Engineered Immune Cells Lead to Leukemia Remission
Treatment with autologous engineered T cells is effective bridge to potentially curative therapy
FRIDAY, March 22 (HealthDay News) -- Five patients with relapsed B cell acute lymphoblastic leukemia (B-ALL) quickly achieved complete remission after treatment with autologous engineered T cells, according to research published in the March 20 issue of Science Translational Medicine.
Renier J. Brentjens, M.D., Ph.D., from the Memorial Sloan-Kettering Cancer Center in New York City, and colleagues treated five adults with relapsed B-ALL with autologous T cells engineered to express a chimeric antigen receptor targeting CD19 (19-28z). The patients had received salvage chemotherapy.
The researchers found that all patients quickly achieved molecular complete remission, in only eight days for one patient, regardless of starting disease and tumor burden. Cytokine-mediated toxicities directly correlated to tumor burden at the time of treatment. One patient relapsed and was ineligible for allogeneic hematopoietic stem cell transplantation, while the remaining four patients subsequently underwent the procedure and remain in complete remission.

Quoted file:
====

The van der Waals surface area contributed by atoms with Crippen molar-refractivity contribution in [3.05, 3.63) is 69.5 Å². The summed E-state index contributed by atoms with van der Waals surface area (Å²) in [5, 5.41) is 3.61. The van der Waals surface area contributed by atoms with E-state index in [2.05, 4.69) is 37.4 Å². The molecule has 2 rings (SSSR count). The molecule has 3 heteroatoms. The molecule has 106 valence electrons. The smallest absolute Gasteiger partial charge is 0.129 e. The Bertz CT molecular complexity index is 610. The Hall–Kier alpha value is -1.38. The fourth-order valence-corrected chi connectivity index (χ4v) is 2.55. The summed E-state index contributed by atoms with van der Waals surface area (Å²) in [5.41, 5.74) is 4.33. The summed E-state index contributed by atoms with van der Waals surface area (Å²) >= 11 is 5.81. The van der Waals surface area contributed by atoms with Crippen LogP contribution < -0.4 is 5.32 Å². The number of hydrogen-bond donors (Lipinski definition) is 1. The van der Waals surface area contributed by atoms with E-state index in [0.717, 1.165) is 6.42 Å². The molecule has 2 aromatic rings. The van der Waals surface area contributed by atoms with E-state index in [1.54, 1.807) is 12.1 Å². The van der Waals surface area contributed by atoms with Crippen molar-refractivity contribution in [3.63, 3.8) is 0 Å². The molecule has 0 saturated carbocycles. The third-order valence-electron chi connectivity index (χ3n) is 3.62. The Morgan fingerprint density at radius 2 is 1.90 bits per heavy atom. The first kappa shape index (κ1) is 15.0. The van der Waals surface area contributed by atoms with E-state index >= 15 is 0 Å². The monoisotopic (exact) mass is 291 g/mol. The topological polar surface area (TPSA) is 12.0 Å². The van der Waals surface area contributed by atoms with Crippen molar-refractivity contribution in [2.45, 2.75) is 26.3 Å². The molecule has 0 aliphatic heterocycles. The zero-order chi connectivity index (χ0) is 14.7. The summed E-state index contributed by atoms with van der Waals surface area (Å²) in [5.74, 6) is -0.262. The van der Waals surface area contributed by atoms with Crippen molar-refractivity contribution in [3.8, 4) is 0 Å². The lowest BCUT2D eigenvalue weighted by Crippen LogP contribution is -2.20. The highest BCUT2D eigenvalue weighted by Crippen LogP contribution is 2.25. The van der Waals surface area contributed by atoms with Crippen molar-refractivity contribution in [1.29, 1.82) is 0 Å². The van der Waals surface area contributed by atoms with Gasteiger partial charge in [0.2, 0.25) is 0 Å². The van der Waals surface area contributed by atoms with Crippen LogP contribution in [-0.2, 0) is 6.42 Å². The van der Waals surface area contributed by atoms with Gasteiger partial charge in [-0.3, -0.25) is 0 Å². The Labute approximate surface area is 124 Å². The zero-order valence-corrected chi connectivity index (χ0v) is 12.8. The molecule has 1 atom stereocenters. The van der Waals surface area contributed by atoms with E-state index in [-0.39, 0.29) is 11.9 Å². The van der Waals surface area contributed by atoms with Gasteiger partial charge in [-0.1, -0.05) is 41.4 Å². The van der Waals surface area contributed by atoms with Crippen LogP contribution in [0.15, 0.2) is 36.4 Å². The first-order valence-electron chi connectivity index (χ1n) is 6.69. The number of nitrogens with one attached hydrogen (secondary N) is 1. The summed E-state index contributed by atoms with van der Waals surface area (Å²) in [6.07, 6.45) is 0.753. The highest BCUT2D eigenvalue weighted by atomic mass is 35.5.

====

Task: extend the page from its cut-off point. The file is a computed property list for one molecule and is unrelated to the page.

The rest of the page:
"These results demonstrate the marked antitumor efficacy of 19-28z chimeric antigen receptor-modified T cells in patients with relapsed/refractory B-ALL and the reliability of this therapy to induce profound molecular remissions, forming a highly effective bridge to potentially curative therapy with subsequent allogeneic hematopoietic stem cell transplantation," the authors write.
Two authors hold a patent covering the 19-28z receptor.